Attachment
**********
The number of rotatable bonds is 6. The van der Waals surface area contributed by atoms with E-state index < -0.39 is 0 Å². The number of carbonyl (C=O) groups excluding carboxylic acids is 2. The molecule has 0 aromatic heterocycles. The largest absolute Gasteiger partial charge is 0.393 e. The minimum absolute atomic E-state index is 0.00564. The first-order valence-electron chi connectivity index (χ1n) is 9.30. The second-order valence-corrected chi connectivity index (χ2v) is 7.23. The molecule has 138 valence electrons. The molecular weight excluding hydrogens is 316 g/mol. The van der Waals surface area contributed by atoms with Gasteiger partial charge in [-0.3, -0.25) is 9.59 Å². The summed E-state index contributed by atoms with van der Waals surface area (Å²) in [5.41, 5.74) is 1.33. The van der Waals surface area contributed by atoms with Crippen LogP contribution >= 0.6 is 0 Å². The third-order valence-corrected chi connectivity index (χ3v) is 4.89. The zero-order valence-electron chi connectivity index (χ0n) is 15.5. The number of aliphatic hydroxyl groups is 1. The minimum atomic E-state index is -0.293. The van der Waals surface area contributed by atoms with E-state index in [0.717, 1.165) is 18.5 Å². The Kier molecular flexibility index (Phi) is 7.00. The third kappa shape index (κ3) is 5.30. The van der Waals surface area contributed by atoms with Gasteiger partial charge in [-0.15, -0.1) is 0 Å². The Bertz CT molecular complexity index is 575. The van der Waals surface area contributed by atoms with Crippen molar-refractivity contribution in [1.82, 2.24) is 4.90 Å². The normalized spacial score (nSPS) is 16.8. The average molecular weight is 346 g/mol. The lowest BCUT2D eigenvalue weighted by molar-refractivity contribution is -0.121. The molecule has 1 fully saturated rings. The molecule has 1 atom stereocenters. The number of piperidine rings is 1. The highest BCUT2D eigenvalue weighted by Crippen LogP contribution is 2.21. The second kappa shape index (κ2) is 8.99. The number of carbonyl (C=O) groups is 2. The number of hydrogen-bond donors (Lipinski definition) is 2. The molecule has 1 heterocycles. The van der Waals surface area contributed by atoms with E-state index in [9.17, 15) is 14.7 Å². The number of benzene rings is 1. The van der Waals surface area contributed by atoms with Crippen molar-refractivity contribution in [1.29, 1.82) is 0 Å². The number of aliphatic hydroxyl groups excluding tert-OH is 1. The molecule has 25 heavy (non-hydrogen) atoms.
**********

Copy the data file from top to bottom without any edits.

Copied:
The number of rotatable bonds is 6. The van der Waals surface area contributed by atoms with E-state index < -0.39 is 0 Å². The number of carbonyl (C=O) groups excluding carboxylic acids is 2. The molecule has 0 aromatic heterocycles. The largest absolute Gasteiger partial charge is 0.393 e. The minimum absolute atomic E-state index is 0.00564. The first-order valence-electron chi connectivity index (χ1n) is 9.30. The second-order valence-corrected chi connectivity index (χ2v) is 7.23. The molecule has 138 valence electrons. The molecular weight excluding hydrogens is 316 g/mol. The van der Waals surface area contributed by atoms with Gasteiger partial charge in [-0.3, -0.25) is 9.59 Å². The summed E-state index contributed by atoms with van der Waals surface area (Å²) in [5.41, 5.74) is 1.33. The van der Waals surface area contributed by atoms with Crippen LogP contribution >= 0.6 is 0 Å². The third-order valence-corrected chi connectivity index (χ3v) is 4.89. The zero-order valence-electron chi connectivity index (χ0n) is 15.5. The number of aliphatic hydroxyl groups is 1. The minimum atomic E-state index is -0.293. The van der Waals surface area contributed by atoms with E-state index in [0.717, 1.165) is 18.5 Å². The Kier molecular flexibility index (Phi) is 7.00. The third kappa shape index (κ3) is 5.30. The van der Waals surface area contributed by atoms with Gasteiger partial charge in [-0.15, -0.1) is 0 Å². The Bertz CT molecular complexity index is 575. The van der Waals surface area contributed by atoms with Crippen molar-refractivity contribution in [1.82, 2.24) is 4.90 Å². The normalized spacial score (nSPS) is 16.8. The average molecular weight is 346 g/mol. The lowest BCUT2D eigenvalue weighted by molar-refractivity contribution is -0.121. The molecule has 1 fully saturated rings. The molecule has 1 atom stereocenters. The number of piperidine rings is 1. The highest BCUT2D eigenvalue weighted by Crippen LogP contribution is 2.21. The second kappa shape index (κ2) is 8.99. The number of carbonyl (C=O) groups is 2. The number of hydrogen-bond donors (Lipinski definition) is 2. The molecule has 1 heterocycles. The van der Waals surface area contributed by atoms with E-state index in [9.17, 15) is 14.7 Å². The number of benzene rings is 1. The van der Waals surface area contributed by atoms with Crippen molar-refractivity contribution in [1.29, 1.82) is 0 Å². The number of aliphatic hydroxyl groups excluding tert-OH is 1. The molecule has 25 heavy (non-hydrogen) atoms.